I have found an interesting blog entry at Blake Snyder’s webpage. It is about the criticism he gives and why. Although most writers want to hear him say that their script or pitch is perfect, he points out that questions and criticism is fertile and leads to development.
You can read the article here: Resistance Is Fertile
I agree with Blake Snyder. Criticism can be fuel to very creative work. It will probably take a while to learn to handle criticism, but it is a skill worth learning. Nowadays I find criticism honestly inspiring (once I have past the first chock that my script was not perfect, which takes me by surprise every time).
You may not agree with the criticism but the least you could do is to ask yourself why the reader pointed out those particular things. If the reader misunderstood the story completely, maybe you are the one that have not been clear enough in your writing.
If you don’t listen to what your readers say then your script will probably never become a movie. The only way to know if your vision is there on paper is to listen to the criticism.
I don’t say that you should do every change every reader suggests. Then you will end up with a script that is probably worse than the one you started with and it will no longer feel like your story. You must listen to your own heart too.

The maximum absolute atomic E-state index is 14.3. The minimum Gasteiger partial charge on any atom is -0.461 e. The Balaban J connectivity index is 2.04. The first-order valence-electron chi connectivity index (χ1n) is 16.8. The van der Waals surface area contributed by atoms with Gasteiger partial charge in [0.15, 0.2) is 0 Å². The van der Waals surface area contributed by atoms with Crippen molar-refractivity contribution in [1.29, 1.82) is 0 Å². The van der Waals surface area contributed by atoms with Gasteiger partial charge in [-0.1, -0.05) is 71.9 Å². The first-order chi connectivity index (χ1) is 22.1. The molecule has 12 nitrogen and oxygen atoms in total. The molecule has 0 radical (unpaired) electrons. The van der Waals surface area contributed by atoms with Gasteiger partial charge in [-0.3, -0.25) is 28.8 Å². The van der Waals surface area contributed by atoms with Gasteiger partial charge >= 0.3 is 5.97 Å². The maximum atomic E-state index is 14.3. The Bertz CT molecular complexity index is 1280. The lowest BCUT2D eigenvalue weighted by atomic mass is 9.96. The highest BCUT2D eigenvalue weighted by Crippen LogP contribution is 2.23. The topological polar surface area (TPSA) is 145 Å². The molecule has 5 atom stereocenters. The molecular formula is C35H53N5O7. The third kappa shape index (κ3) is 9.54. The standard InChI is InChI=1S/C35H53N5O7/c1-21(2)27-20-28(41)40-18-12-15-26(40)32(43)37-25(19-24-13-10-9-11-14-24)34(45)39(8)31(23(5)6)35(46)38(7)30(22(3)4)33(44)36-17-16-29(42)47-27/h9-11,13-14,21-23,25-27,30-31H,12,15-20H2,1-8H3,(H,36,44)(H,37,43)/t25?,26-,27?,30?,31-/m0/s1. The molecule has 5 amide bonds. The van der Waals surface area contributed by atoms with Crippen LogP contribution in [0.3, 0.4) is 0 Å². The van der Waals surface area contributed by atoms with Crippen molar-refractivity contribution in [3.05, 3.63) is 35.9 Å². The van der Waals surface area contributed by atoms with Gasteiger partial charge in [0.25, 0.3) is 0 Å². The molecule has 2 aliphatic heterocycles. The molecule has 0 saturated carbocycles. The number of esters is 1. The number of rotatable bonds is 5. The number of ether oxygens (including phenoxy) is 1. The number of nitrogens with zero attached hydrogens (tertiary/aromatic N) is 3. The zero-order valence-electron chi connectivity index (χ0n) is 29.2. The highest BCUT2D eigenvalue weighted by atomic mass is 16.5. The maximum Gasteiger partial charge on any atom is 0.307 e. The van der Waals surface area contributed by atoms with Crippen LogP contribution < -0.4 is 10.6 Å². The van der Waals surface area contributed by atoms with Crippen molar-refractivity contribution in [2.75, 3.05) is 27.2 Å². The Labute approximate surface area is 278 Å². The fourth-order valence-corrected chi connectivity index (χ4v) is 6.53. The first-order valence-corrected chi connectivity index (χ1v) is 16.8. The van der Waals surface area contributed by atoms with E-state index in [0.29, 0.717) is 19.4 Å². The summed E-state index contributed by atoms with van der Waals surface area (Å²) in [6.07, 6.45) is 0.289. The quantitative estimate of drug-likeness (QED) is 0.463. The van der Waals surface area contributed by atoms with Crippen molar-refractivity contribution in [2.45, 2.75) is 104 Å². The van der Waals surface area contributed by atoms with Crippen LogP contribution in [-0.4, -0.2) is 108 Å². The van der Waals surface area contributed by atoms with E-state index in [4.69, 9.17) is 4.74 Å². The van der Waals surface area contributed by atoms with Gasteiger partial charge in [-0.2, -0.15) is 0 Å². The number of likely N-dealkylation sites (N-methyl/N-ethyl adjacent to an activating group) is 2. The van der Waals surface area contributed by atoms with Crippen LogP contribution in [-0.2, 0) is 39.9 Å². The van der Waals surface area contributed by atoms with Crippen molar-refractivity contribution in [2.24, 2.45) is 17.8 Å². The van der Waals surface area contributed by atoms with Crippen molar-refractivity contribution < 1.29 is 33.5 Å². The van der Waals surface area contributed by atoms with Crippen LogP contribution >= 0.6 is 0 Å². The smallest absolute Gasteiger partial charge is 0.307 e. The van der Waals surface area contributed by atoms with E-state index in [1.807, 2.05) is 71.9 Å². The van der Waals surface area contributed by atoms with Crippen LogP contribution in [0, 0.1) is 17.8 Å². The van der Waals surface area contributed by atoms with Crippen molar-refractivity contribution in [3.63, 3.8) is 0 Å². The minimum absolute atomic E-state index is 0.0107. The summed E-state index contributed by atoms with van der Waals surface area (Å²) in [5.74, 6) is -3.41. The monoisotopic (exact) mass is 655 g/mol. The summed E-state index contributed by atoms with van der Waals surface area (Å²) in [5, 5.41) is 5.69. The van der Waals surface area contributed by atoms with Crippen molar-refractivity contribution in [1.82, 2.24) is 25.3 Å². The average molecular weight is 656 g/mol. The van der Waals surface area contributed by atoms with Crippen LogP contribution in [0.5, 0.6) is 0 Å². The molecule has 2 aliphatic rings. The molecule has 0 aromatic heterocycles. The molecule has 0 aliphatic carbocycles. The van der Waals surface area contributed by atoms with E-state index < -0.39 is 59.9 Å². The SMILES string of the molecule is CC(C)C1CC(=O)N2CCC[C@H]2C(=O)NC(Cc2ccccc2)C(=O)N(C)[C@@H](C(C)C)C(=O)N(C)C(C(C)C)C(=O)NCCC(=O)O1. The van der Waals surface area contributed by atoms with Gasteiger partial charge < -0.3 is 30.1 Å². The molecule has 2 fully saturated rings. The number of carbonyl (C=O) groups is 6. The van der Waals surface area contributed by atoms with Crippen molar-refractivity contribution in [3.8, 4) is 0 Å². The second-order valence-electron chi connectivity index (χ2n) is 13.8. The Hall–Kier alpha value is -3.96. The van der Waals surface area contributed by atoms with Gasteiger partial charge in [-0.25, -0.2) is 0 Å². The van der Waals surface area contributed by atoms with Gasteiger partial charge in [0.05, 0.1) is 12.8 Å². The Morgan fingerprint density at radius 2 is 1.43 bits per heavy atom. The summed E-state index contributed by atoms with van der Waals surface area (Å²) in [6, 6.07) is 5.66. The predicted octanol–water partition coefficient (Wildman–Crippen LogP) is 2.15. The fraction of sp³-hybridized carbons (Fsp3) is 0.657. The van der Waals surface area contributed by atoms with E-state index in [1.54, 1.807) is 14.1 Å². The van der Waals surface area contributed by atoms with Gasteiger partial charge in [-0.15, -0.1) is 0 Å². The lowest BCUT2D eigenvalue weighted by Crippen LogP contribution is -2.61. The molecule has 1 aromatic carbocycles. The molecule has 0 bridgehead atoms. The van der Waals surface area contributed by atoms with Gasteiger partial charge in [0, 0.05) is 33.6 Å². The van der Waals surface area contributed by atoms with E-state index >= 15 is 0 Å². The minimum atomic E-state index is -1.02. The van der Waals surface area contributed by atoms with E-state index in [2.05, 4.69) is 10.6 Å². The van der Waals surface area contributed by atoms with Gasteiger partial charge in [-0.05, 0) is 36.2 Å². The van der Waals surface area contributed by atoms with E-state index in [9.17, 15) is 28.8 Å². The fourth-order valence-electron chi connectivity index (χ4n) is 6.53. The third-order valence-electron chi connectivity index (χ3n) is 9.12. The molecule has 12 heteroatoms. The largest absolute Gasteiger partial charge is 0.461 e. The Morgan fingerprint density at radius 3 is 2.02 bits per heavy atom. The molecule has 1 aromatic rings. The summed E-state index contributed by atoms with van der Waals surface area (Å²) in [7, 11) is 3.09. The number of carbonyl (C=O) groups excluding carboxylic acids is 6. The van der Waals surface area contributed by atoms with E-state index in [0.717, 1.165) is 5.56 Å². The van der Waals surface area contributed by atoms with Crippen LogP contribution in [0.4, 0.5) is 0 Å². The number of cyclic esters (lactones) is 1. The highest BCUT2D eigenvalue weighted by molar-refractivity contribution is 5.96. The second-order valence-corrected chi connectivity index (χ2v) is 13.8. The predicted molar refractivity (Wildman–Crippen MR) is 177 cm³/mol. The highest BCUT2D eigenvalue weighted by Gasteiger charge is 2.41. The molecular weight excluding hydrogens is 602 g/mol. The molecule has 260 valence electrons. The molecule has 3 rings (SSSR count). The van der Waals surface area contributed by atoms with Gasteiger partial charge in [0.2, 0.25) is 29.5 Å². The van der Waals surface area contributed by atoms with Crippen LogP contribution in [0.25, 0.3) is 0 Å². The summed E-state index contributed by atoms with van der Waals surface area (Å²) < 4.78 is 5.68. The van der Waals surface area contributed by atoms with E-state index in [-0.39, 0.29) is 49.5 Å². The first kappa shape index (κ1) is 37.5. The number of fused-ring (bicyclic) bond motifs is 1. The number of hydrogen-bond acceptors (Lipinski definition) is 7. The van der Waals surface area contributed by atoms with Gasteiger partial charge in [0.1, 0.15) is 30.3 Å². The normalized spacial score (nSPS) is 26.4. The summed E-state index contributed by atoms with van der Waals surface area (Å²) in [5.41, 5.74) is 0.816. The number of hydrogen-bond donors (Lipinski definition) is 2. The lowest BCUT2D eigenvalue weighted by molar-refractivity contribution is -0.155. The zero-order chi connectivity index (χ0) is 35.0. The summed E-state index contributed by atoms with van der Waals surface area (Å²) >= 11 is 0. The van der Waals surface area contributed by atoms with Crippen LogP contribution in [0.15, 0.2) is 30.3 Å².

Once upon a time I got criticism from a guy who succeeded to get my story out of track completely. He probably saw another story than I indented, but I didn’t realize that so I made the changes he suggested. The result was a lost of focus on the main character. It had moved to my supporting character, which he liked better.
What I should have done is asking myself why he liked my supporting character and not my main character. This might have resulted in something useful. Maybe I had added features to my main character, maybe removed others from my supporting character, who knows.